I recently blogged on the influence of modern artistic thinking on the development of photography and my own desire to better understand Art beyond the boundaries of photography. I do not find this easy, I struggle with the conceptual thinking behind art, however, I feel this is important and I will continue the struggle to better understand this topic. Other than continuing to use my annual pass to the art museums I am also engaged in some reading. A year ago I read E.H. Gombrich's "The Story of Art", which provided an excellent basis in the progression of art from it's earliest origins to the present day, however, such a book can clearly only deal briefly with the rise of Modern Art. Subsequently I purchased "The Shock of the New" by Robert Hughes.
This rapidly became shelf-ware, it was only with my investigations of the motivations behind Andreas Gursky's work that I realized it was time to learn a little more. This book provides a good introduction to the subject of 20th century art, beginning with the impressionists and finishing in the late 1980's with the rebirth of figurative art with British artists such as Lucien Freud and Landscape with David Hockney. Between these periods he covers the progressive change in art from an expression of what we see and experience to what we feel and emote. Although not the easiest read and with so much ground to cover at times the flow of information is too fast, I now have a better visual understanding of modernist art and the motivation behind different movements. He covers the Fascist leanings of the Futurists, the constructivism of the communists and the raw madness of the surrealists. I was particularly interested to see how art progressively decamped from its traditional home in Paris to New York, with American based artists such as Jackson Pollock, Jasper Johns, and Willem de Koonig leading the way. One of the drivers for this move attracted a degree of criticism, the growing wealth of 1960'-80's America creating a supply limited art market, driving values up and ultimately leading to a lot of mediocre art being produced.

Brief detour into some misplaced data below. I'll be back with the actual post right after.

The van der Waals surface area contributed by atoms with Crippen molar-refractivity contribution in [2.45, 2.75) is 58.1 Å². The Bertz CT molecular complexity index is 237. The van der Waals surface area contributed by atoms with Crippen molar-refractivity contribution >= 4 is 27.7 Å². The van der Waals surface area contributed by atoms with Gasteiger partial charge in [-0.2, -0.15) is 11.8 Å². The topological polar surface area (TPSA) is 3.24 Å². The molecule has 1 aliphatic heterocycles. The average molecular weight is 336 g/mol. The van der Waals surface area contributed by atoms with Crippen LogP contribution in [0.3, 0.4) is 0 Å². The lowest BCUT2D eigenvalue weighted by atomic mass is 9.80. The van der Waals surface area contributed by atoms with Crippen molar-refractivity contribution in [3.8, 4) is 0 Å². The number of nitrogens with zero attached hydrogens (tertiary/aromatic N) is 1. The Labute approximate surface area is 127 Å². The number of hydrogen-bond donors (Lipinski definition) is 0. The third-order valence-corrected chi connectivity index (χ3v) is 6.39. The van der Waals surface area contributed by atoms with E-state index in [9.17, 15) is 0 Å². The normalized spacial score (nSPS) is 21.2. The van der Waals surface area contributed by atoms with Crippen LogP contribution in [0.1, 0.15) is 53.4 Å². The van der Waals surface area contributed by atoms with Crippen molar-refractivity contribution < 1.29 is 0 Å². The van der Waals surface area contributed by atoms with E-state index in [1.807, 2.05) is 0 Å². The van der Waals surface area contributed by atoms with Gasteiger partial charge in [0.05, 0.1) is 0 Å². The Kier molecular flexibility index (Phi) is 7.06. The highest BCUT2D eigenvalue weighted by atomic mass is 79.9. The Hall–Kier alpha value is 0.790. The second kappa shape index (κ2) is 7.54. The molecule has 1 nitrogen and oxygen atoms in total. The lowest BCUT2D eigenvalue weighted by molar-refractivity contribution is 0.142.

What I took from the book was a sense of an ongoing crisis in painted art, that what was once a revolutionary art form that could inform and challenge simply had nowhere further to go. Painting in the 20th century went from recognizable depictions of reality, through the dreamscapes of the surrealists into the complete abandonment of representation in abstraction. The motivation of painters transitioned from a need to understand and represent the visual, to a method of expressing emotion and angst. It almost seems that every avenue has been explored, what new is left to do? Photography might be a culprit here, taking over paintings traditional representative role and also appropriating the political. Whatever is the truth here, painting of the 20th century carries within it the visual language of our generation and this influences directly or subconsciously how we perceive new work in photography. I think there is great value in learning more of this subject, hard as it is to penetrate.